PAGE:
And I want to leave you with another example from the fantastic ‘Letters of Note’ collection that is about as far away from Warhol as you could possibly get. On May 4th, 1941, the renowned American sociologist Jessie Bernard wrote a letter to her first child, a then unborn daughter. It opens: ‘my dearest, / Eleven weeks from today you will be ready for this outside world’.  

You, listeners, readers, writers are already living in and through this outside world. But whether you are ready or not, writing out our experiences in it can help make a lot more sense of it as we grow-up in it right to the very end. 

Yours,  Ana.

 

 

References:

[1] Clare, The Oxford Authors, p. xxiv.

[2] Clare, The Oxford Authors, ‘Shadows of Taste’, p. 171.

Image Credit: Lulu Fernandez

MdM Talks: Life after Ebola

I was introduced to Dennis Akagha by a friend on my Masters in Global Health & Development programme, and over the course of the winter break I was moved and touched by the experiences related in Dennis’ correspondence. He has agreed for his story to be shared below.

Image courtesy of D. Akagha

Image courtesy of D. Akagha

Dennis comes from a  family of four living in Nigeria and his desire to work in banking motivated his studies in Business Management then Banking and Finance at university. Post-graduation, rather than working in this sector, he started his own business while also collaborating with an independent organisation to gain a better insight into its operational management.

He highlights that he also had a lot of marketing experience and briefly employed these skills with an oil and gas firm which was the last position he held before the Ebola crisis. Following his diagnosis with, and treatment for, Ebola, he decided to volunteer with the World Health Organization as a community mobiliser aiming to sensitise communities about the virus. As his passion for social work developed, he travelled to India for an 8-month training scheme from which he has recently returned, to become a social change-maker alongside running his own health promotion project.

In his own words, Dennis shares his experience of Ebola: I became infected with Ebola through my late fiancée who was one of the nurses caring for Patrick-Sawyer, a Liberian-American lawyer who entered Nigeria carrying the virus. Tragically she, and her two-month old foetus, died two weeks following this exposure. I was the one who cared for her during her miscarriage caused by the viral load making the foetus non-viable and that was how I became exposed and infected. A couple of days after her death , I started experiencing the tell-tale Ebola symptoms (high fever, body and joint pains). I alerted the Lagos State Ministry of Health who immediately transferred me to a unit for testing which confirmed my fears. I was then placed in the isolation ward for care and treatment alongside other infected persons, under the management of Médecins Sans Frontières.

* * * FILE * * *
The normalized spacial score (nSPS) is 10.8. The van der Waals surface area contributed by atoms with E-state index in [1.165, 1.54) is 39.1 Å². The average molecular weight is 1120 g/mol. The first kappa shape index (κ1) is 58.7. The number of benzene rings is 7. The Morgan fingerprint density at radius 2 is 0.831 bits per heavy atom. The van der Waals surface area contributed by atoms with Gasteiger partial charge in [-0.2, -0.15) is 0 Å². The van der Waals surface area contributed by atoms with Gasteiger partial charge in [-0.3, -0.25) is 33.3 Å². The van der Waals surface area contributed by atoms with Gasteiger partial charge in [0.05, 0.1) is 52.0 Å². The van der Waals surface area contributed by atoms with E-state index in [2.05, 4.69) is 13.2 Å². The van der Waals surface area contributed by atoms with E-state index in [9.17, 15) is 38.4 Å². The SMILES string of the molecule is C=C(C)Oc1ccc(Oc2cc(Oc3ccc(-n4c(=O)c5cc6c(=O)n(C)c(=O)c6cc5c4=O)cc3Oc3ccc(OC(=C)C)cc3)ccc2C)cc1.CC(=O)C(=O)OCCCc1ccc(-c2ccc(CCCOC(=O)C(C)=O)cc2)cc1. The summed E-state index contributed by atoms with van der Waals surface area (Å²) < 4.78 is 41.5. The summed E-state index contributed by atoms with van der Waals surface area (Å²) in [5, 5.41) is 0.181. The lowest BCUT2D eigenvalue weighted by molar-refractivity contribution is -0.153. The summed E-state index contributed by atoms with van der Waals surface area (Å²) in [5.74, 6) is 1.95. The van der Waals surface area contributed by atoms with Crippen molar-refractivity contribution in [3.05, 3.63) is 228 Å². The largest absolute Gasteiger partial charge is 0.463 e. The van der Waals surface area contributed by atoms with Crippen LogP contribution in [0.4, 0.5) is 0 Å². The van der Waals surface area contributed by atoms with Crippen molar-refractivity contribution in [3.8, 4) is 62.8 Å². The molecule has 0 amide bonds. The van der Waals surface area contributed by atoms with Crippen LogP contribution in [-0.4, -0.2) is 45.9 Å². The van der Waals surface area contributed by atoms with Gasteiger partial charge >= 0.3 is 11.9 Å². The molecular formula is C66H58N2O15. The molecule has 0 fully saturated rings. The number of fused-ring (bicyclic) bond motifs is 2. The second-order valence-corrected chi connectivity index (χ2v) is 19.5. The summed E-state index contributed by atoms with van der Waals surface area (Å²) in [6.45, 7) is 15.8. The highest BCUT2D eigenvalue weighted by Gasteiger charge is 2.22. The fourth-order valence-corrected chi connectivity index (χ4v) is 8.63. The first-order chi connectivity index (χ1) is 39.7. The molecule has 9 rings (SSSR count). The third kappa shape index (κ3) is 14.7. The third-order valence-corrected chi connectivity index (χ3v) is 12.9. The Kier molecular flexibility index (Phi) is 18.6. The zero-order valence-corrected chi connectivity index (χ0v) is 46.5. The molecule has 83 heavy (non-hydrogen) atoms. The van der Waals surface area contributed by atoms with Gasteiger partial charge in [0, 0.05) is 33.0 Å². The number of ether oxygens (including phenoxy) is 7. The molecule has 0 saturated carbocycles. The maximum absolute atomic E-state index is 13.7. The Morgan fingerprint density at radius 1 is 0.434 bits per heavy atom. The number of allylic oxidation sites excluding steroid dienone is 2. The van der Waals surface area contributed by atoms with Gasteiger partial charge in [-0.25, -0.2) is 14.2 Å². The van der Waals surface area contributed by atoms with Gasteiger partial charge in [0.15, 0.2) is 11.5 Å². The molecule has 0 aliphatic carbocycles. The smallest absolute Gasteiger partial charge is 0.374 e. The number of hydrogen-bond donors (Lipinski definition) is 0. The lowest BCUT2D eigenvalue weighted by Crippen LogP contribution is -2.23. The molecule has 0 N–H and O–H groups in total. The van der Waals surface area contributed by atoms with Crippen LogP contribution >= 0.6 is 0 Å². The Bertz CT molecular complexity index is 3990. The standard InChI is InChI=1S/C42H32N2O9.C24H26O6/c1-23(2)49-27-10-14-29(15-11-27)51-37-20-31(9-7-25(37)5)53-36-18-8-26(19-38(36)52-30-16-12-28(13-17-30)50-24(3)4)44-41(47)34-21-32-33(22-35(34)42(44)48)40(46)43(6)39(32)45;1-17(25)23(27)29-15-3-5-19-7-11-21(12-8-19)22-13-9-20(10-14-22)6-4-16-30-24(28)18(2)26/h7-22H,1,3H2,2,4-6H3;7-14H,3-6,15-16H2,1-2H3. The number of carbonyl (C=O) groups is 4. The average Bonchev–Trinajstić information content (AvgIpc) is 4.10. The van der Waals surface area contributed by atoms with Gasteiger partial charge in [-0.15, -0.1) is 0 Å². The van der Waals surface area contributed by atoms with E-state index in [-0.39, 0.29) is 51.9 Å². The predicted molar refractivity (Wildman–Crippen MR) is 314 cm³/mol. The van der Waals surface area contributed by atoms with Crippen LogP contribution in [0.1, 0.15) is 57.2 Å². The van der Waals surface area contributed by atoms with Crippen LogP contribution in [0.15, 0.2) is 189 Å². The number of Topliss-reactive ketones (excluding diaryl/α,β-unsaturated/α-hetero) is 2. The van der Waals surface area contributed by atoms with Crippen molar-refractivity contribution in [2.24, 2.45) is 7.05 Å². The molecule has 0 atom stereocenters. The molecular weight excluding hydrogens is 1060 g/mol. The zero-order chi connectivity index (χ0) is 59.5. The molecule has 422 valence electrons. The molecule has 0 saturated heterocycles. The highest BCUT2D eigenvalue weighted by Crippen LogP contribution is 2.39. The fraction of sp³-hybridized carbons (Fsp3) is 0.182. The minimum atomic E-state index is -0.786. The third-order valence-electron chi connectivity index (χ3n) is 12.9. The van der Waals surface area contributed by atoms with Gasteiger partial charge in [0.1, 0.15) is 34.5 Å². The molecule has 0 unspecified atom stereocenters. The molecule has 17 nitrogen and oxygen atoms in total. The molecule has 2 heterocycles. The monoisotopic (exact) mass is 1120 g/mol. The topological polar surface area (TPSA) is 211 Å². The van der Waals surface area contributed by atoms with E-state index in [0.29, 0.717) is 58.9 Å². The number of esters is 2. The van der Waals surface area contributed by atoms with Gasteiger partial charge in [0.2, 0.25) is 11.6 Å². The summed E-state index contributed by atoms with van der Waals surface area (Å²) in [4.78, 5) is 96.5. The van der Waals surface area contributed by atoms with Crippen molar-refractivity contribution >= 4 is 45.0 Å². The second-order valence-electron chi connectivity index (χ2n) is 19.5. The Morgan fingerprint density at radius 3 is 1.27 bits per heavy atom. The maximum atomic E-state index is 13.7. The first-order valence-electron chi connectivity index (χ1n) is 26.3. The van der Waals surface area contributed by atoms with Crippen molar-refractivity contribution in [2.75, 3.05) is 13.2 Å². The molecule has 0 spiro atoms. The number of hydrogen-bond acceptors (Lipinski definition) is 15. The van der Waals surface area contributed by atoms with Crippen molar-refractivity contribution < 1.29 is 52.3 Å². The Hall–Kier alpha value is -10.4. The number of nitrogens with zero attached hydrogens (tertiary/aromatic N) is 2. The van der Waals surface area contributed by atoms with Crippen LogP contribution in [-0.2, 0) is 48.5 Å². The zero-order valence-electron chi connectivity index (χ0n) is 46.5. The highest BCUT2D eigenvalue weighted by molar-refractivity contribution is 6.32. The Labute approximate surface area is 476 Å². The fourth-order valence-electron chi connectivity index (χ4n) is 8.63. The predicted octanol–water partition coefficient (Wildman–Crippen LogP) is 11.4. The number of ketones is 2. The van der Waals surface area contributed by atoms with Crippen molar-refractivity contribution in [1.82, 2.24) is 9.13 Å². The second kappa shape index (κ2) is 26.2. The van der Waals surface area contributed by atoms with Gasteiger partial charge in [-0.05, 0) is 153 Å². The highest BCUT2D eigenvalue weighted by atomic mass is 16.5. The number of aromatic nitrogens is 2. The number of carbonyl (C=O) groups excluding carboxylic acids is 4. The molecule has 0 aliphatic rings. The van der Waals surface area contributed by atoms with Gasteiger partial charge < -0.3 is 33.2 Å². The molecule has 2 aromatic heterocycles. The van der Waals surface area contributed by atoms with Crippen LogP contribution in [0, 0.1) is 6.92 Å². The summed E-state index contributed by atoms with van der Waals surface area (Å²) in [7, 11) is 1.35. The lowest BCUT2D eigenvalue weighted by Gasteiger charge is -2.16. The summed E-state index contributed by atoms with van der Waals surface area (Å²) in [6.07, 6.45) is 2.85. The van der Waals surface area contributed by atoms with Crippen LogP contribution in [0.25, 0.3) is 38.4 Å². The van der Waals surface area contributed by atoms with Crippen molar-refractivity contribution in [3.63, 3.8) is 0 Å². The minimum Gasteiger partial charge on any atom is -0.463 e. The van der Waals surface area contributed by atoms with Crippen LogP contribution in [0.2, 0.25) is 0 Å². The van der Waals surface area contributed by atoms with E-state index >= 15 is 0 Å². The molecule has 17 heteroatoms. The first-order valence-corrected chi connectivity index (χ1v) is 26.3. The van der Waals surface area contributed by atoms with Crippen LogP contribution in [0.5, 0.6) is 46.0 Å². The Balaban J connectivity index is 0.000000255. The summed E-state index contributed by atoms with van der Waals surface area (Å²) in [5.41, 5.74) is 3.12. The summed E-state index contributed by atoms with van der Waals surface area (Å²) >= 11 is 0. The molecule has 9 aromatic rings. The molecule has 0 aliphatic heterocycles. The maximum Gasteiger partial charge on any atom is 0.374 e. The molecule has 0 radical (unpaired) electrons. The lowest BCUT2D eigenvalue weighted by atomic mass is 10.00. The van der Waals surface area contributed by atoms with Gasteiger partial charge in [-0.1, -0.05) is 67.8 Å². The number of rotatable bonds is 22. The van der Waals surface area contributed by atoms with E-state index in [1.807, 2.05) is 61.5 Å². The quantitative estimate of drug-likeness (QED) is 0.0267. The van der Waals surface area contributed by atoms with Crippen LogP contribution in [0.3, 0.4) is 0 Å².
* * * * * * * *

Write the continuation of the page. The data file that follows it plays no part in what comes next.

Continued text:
I coped with being infected through retaining my characteristic positivity and relying on my Christian belief. In spite of my diagnosis and the limitations of the isolation ward, I continued with my normal habits such as morning push-ups, praying and reading. Ebola causes severe dehydration so I was given oral rehydration therapy and some therapeutic foodstuffs because we were told that these measures boosted the immune system and help fight the virus. As there was no cure available at this time, all treatment was maintenance based.

Dennis recalls that he had very little trouble in both accessing and receiving treatment, instead citing psychological setbacks and stigma pre- and post-discharge from the isolation ward as his greatest challenges. He recalls how, in spite of his awful experience, he suffered rejection from friends, neighbours and people I relied on to lead a happy life. He continues: I was nearly evicted from my house, I lost my job during the process, and I couldn’t make purchases locally but instead had to travel further afield where I was effectively incognito.

I always tell people that, in most cases, people don’t know their purpose in life until they undergo a tragic event such as the one I experienced. As an Ebola survivor, I have been given an opportunity to better understand what people facing similar stigmatising and life-threatening health traumas such as  HIV/AIDS or cancer go through. I experienced what it means to be an outcast through discrimination. This was what prompted me to come up with a project that campaigns against stigma and discrimination of people living with HIV/AIDS and other infectious diseases that could cause them to be socially marginalised. Ebola has impacted my life to such an extent that I now see my purpose completely differently and I am able to use my story to bring healing to others – often those who have lost hope .